New Desmond Tutu film – “The Forgiven” – Addresses Segregation, Apartheid, Forgiveness

Screen Africa, Johannesburg, South Africa – Unflinchingly accurate in its depiction of South Africa’s tumultuous  political history, The Forgiven is a powerful film that one critic described as “the ultimate testament to the power of forgiveness and finding common ground in our humanity.”

While it has been two decades since the Truth and Reconciliation Commission focused international attention on South Africa’s violent history of racial segregation, director Roland Joffé’s new film returns to that time to grapple with the terrible truths of apartheid and its legacy.

Based on Michael Ashton’s play The Archbishop and the AntichristThe Forgiven is a fictionalized account of Archbishop Desmond Tutu’s efforts as the head of the Truth and Reconciliation Commission in an attempt to heal and unite South Africa. It was released worldwide in October.

Explaining the reasoning behind the film, Joffé says: “This is a subject that’s both social and political but also rather personal, because let’s be honest, we’ve all done things in our lives that we need forgiveness for, that we haven’t come to terms with. We’re all prisoners of our history, whether it’s social, cultural or family.”

The drama follows Archbishop Desmond Tutu, masterfully portrayed by Forest Whitaker, and his struggle – morally and intellectually –with brutal murderer and member of a former apartheid-era hit squad Piet Blomfeld (Eric Bana), over redemption and forgiveness. The film was shot completely in and around Cape Town, including at one of the world’s most dangerous prison facilities, Pollsmoor Maximum Security Prison.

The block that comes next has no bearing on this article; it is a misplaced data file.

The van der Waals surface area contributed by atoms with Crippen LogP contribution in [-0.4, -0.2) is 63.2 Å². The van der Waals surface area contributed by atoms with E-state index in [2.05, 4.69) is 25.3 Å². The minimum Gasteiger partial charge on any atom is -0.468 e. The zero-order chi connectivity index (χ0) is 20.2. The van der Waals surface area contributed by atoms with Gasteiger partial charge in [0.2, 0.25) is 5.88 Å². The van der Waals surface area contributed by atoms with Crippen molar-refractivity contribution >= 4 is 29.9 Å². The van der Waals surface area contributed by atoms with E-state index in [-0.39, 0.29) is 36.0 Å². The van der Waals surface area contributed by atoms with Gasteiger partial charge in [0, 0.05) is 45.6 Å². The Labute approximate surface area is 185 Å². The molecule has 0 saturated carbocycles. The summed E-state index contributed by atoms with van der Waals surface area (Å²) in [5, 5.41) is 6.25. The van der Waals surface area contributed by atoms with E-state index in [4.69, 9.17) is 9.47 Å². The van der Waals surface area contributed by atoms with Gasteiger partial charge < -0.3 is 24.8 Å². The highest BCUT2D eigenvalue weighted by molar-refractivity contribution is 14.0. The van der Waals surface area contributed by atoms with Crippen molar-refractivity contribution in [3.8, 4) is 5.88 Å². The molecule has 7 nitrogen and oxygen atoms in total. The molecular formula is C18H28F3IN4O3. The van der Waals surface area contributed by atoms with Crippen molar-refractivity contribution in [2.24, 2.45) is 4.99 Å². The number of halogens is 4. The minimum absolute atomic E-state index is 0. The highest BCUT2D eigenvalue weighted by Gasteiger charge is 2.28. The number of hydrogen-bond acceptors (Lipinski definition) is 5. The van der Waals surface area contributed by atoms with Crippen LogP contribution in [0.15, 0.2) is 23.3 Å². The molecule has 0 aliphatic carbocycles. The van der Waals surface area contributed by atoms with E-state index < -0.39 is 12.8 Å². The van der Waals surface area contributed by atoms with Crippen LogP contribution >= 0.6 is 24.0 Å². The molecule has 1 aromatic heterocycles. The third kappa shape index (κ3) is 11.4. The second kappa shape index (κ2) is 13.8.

“The film is a tribute to the remarkable and healing power of forgiveness and the outstanding compassion and courage of those who offered love and forgiveness as an antidote to hate and inhumanity.”
Desmond Tutu


The Archbishop himself has given the project his blessing, saying: “This timely, compelling and intelligent film, movingly, and above all humanely, captures what it felt like to be working with those selfless members of the TRC who strove, often against the odds, to help bring both truth and reconciliation to the ordinary people of South Africa.  This is not only a film about a certain time and place, it is a pean of hope to humanity at large.” 

Quest for Justice Instead Leads to Forgiveness

WPST-TV 10News, Tampa, FL, USA  Twenty years ago this month, Bruce Murakami pulled up to a burning car on Hillsborough Avenue in Tampa to offer any assistance he could. To his horror, Murakami soon discovered that his wife, Cindy, and their 11-year-old daughter Chelsea, were inside the burning minivan. They both died before he or anyone else was able to rescue them.
At first, Murakami wanted the man responsible for this wife and daughter’s deaths to pay. After all, the driver of the car that ran into his wife’s van, Justin Cabezas, was speeding at more than 90 mph at impact.
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“I was angry, livid. . .” Murakami admitted. “I said to myself, ‘Let me find the punk, I’m gonna take care of him.’” 

Bruce Murakami, left, and Justin Cabezas encouraged morning commuters to slow down on Kamehameha Highway in Kane’ohe, Hawaii.

When Cabezas was not initially charged with causing the crash, Murakami’s life went into a tailspin of depression.

“I was a walking zombie. I sold my business, sat on the beach every day. I put my Bible down. I didn’t want anything to do with God. Nothing”

Three years later, Cabezas was finally charged with 2 counts of vehicular manslaughter. But something happened when Murakami finally saw Cabezas in court. He wasn’t the monster Murakami had envisioned. That’s when this father’s fight for justice turned into a father’s fight to forgive.

“I started preaching to myself on forgiveness. Even though I never met this kid, I started forgiving him for what he did,” Murakami says. “After we met, I knew he was suffering as much as I was.”

Cabezas was facing up to 30 years in prison if convicted. Murakami shocked the court, however, by asking the judge not to send Cabezas to jail.